Sarajevo, 18 July 2018: Albania’s Deputy Minister of Interior Rovena Voda and the Head of ICMP’s Western Balkans Program Matthew Holliday signed a Cooperation Agreement in Tirana today.
The agreement defines the co-operation between the Republic of Albania and ICMP to locate persons who went missing during the 1944-1991 period, as well as in other circumstances for which the Council of Ministers may seek ICMP’s assistance. It also defines ICMP’s legal status and functions in Albania in accordance with the Vienna Convention.
“The agreement reflects a desire on the part of the Albanian authorities to protect the rights of family members of persons who went missing, in particular by ensuring that the whereabouts of the missing and the circumstances of their disappearance are investigated effectively,” Matthew Holliday said today.
He added that it also represents “a demonstration of political will on the part of the Republic of Albania to address the issue of missing persons from the communist era in an effective and comprehensive way, which is a key component of overcoming the legacy of Albania’s totalitarian past.”
According to Minister Voda, “the Albanian Government will make every effort to fulfil its obligations deriving from this agreement. We are aware that this is a long and complex process, which requires a lot of engagement and the work of the parties involved in resolving this issue. However, this process may not guarantee the identification of each person, but we express our commitment to take all the measures to bring justice to the victims and to be as effective as possible.”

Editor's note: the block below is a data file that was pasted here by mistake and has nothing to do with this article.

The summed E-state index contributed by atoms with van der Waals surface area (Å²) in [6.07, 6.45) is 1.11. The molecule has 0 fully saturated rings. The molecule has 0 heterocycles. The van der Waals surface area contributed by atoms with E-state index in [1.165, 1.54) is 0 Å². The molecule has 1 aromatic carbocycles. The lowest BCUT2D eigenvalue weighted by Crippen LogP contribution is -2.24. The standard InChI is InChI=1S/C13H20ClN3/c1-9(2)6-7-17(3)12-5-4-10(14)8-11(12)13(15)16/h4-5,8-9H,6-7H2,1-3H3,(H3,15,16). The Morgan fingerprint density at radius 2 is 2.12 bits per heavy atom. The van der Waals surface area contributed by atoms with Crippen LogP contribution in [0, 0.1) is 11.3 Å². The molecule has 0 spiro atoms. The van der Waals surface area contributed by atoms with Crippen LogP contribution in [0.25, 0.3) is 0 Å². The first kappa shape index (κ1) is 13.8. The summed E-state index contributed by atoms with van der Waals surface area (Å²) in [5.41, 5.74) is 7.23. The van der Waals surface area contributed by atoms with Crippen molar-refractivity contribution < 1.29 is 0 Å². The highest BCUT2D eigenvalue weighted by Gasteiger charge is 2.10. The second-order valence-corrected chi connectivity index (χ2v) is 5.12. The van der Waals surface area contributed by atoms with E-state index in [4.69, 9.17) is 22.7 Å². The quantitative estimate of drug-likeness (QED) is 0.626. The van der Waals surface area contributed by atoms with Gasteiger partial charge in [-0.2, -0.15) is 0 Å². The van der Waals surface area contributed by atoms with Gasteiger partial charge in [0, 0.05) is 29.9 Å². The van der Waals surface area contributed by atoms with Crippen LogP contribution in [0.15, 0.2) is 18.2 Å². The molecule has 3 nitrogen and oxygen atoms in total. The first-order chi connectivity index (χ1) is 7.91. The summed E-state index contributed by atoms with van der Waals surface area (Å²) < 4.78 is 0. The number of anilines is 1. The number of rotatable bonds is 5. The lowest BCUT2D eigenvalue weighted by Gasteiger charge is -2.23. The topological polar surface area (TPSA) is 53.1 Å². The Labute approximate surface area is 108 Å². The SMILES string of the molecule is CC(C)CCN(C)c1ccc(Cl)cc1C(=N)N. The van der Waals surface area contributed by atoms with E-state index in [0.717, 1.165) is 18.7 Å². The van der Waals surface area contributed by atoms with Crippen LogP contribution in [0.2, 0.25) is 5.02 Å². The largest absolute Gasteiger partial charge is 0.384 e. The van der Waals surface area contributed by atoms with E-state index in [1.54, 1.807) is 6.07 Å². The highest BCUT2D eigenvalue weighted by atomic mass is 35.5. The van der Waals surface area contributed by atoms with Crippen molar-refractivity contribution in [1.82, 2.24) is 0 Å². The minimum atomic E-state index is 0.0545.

EU Ambassador to Albania Romana Vlahutin said, “Families have the right to ensure proper burial to their lost ones, and find the possibility to pay respect to those who have sacrificed their lives so that Albania would become a true democracy.”
The agreement paves the way for ICMP to begin providing assistance to the Albanian authorities, including:
– Helping the authorities to fulfil their human rights obligations through an impartial, non-discriminatory process to account for the missing;
– locating and excavating clandestine gravesites through the provision of forensic archaeology and anthropology expertise;
– collecting genetic reference samples from families of the missing;
– conducting DNA testing of post-mortem samples received from the competent institution of Albania;
– seeking to match DNA profiles obtained from post-mortem samples with DNA samples provided by family members of the missing; and
– submitting DNA match reports to the Albanian Ministry of Interior in order to facilitate the legal identification of missing persons and enable families to give their relatives a dignified burial.
Since July 2017, with the financial support of the EU, ICMP has been implementing a pilot project in Albania, which seeks to obtain results in terms of DNA-led identifications from two pilot sites (Dajti and Balsh) to help the Albanian authorities fulfil their human rights obligations to the families of the missing and to strengthen the capacity of Albanian institutions to account for persons missing from the Communist era.
ICMP is a treaty-based international organization with headquarters in The Hague. Its mandate is to secure the cooperation of governments and others in locating and identifying missing persons from conflict, human rights abuses, disasters, organized crime, irregular migration and other causes and to assist them in doing so. It is the only international organization tasked exclusively to work on the issue of missing persons. ICMP has spearheaded an effort of more than 20 years to account for the missing from the conflicts in former Yugoslavia.